For instance, that the provisions dealing with the Legislature as contained in Chapter 10 of the 1992 Constitution needed to be closely examined to see whether they provided for or ensured the division of political power among "diverse persons so that there is effective check on power by power". Although Article 93(2) vested the legislative power of Ghana in Parliament, it also limited the exercise of that power to the extent contained in the Constitution.

In accordance with this qualification, certain “no go" areas for Parliament were prescribed by the Constitution itself. These "no go" areas were contained in Articles 107 and 108.According to the late Peter Ala Adjetey, The nation was chafing under a military dictatorship that had maintained its stranglehold on power for some 10 years and that violently suppressed all attempts to overthrow it.

Those times were not a political atmosphere calculated to generate a freely agreed liberal democratic constitution and one should not be-surprised at not finding all that one would desire and expect in a constitution. He further stated that, "The Consultative Assembly established by the Provisional National Defence Council (PNDC), like the Constituent Assembly established by the Supreme Military Council, was not clothed with jurisdiction to enact, promulgate and bring into force the Constitution for Ghana that it would prepare and agree upon,".

It was left once again to an unelected body that had taken power illegitimately by force of arms to enact, promulgate and bring into force a new Constitution for Ghana. It was true that the draft Constitution that came out of the Consultative Assembly was submitted to a referendum on April 28, 1992 and was duly approved at the referendum.

The late speaker of Parliament said "it is submitted, however, that the people of Ghana did not really have entirely free hands in voting at the referendum, since at the referendum they were presented with the Scylla of accepting the draft with all its serious imperfections and failure to meet the standards required of a modern liberal democratic Republic, and the Charybdis of rejecting the draft Constitution and being saddled with a military dictatorship represented by the PNDC for a number of years uncertain".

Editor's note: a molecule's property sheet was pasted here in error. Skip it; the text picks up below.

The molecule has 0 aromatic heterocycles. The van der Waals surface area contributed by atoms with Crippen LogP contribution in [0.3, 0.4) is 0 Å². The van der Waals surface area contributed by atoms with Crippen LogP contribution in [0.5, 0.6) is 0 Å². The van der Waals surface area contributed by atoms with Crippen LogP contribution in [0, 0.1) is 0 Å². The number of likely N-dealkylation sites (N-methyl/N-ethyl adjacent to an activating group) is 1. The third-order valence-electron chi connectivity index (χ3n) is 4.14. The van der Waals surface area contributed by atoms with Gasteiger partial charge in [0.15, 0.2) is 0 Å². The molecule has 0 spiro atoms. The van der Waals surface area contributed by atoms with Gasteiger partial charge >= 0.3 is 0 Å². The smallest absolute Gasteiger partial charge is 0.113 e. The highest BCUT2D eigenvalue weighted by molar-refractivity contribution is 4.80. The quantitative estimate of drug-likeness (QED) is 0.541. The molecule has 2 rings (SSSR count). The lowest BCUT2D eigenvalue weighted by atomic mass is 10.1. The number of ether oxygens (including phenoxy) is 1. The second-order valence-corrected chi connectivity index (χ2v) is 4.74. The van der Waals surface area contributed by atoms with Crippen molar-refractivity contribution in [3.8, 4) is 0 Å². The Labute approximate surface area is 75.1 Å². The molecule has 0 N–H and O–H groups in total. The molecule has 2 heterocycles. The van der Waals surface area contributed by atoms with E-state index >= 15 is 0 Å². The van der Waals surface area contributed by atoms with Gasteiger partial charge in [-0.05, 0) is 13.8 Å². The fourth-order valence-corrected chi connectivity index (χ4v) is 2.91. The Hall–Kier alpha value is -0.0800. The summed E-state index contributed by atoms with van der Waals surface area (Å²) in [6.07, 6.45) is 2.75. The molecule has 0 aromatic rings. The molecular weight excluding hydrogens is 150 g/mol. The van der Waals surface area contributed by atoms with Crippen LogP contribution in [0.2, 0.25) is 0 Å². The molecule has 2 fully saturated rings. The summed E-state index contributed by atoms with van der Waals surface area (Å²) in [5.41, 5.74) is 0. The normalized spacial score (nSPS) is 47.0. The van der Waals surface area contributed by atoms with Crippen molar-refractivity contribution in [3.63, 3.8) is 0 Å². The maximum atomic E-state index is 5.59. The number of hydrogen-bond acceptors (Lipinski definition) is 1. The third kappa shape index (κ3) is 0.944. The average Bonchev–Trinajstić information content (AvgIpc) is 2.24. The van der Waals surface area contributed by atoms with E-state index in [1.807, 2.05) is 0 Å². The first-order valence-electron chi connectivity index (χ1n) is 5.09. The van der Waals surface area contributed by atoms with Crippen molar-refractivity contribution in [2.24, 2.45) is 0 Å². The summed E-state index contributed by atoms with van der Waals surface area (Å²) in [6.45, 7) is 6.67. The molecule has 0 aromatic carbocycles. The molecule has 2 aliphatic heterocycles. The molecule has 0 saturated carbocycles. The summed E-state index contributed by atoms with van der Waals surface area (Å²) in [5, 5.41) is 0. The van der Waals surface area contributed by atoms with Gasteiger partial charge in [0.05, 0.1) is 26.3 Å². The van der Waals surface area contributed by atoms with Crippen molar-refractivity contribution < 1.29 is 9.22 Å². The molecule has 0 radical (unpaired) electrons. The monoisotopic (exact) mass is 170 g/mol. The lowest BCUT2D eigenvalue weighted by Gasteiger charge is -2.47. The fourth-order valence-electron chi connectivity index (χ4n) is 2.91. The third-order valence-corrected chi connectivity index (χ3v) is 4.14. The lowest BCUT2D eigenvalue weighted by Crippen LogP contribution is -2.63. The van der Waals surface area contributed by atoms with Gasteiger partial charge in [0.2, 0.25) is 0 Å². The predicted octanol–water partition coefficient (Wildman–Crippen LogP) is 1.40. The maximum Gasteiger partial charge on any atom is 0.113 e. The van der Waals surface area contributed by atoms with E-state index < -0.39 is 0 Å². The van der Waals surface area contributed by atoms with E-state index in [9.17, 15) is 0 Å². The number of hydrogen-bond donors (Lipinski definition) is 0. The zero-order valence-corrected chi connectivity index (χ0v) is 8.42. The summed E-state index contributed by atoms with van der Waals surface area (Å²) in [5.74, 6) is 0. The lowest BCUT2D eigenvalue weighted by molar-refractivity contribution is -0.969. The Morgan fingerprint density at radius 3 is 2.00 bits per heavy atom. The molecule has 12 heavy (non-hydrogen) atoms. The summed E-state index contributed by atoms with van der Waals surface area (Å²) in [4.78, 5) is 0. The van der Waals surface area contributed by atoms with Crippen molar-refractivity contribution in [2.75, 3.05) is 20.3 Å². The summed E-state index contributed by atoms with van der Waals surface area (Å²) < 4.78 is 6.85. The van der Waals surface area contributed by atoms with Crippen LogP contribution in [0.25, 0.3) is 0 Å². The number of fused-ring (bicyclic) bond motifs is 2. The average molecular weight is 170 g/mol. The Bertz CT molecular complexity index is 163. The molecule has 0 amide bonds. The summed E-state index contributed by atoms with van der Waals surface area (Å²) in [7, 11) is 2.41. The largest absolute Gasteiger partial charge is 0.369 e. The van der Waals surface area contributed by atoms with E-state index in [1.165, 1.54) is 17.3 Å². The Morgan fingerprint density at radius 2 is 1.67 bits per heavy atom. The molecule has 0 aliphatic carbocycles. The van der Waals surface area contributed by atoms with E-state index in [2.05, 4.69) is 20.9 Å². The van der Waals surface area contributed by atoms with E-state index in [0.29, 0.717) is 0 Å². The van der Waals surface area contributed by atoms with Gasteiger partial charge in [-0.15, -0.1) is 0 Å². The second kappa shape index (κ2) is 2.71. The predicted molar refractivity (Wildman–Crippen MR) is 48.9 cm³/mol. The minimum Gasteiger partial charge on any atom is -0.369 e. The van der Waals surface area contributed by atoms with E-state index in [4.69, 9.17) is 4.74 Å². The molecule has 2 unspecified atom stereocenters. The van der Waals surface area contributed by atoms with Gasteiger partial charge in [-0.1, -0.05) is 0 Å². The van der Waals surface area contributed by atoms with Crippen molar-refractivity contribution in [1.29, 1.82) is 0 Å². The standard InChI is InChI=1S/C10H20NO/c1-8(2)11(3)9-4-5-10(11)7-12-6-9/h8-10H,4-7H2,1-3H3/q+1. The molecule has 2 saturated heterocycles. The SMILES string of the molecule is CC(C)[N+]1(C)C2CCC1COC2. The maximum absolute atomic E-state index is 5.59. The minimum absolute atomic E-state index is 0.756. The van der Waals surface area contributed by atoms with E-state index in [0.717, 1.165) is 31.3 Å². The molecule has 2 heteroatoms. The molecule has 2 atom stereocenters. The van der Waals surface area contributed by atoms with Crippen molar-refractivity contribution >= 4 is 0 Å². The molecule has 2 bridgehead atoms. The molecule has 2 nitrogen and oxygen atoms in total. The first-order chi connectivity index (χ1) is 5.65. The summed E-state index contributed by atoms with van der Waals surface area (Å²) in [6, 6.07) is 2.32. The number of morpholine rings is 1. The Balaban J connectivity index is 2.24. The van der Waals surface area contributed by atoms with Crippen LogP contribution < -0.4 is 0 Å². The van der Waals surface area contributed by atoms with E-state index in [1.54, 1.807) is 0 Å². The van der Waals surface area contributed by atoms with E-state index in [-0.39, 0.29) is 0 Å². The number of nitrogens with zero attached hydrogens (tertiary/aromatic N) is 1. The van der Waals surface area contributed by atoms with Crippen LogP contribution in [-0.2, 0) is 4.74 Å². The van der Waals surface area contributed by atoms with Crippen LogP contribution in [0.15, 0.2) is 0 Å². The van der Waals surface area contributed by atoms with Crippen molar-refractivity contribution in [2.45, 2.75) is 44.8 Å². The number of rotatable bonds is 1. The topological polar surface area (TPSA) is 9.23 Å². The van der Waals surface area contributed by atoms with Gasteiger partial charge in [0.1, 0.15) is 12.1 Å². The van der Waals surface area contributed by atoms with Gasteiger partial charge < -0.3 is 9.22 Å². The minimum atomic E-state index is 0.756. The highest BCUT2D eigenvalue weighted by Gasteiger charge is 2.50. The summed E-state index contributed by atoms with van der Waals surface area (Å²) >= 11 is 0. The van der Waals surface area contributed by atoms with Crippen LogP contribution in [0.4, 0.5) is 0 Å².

The power of the purse was taken away from the hands of Parliament and vested in the hands of the Executive which, he said, should not have been so. This situation has given rise to the consistent cases of conflict of interest leading to corruption by the executive, since Ghana began what is referred to as RULE OF LAW.

For instance, the appointment of Justices to the superior courts should have been entrusted into the hands of an independent body and not in the hands of the Executive, a proposal the late Peter Ala Adjetey shares in. But the current situation of the executive appointing Justices of the superior courts according to some pundits, has given the executive some power and influence over the judiciary.

So how independent are our three arms of government, When Members of parliament are appointed as ministers of state by the executive to push the agenda of the executive in the house of legislature? So both scenarios stated above depicts how the executive's powers have infiltrated other arms of government. So what is the definition of independence in this case? I shall return.....

Dr Alfred Akrofi Ocansey (Honoris Causa)
News Manager, First digital television
Executive director, Paradigm Shifters Ghana.
21ST April, 2014
[email protected]
[email protected]

Alfred Akrofi Ocansey
Alfred Akrofi Ocansey, © 2014

The author has 3 publications published on Modern Ghana.Column: AlfredAkrofiOcansey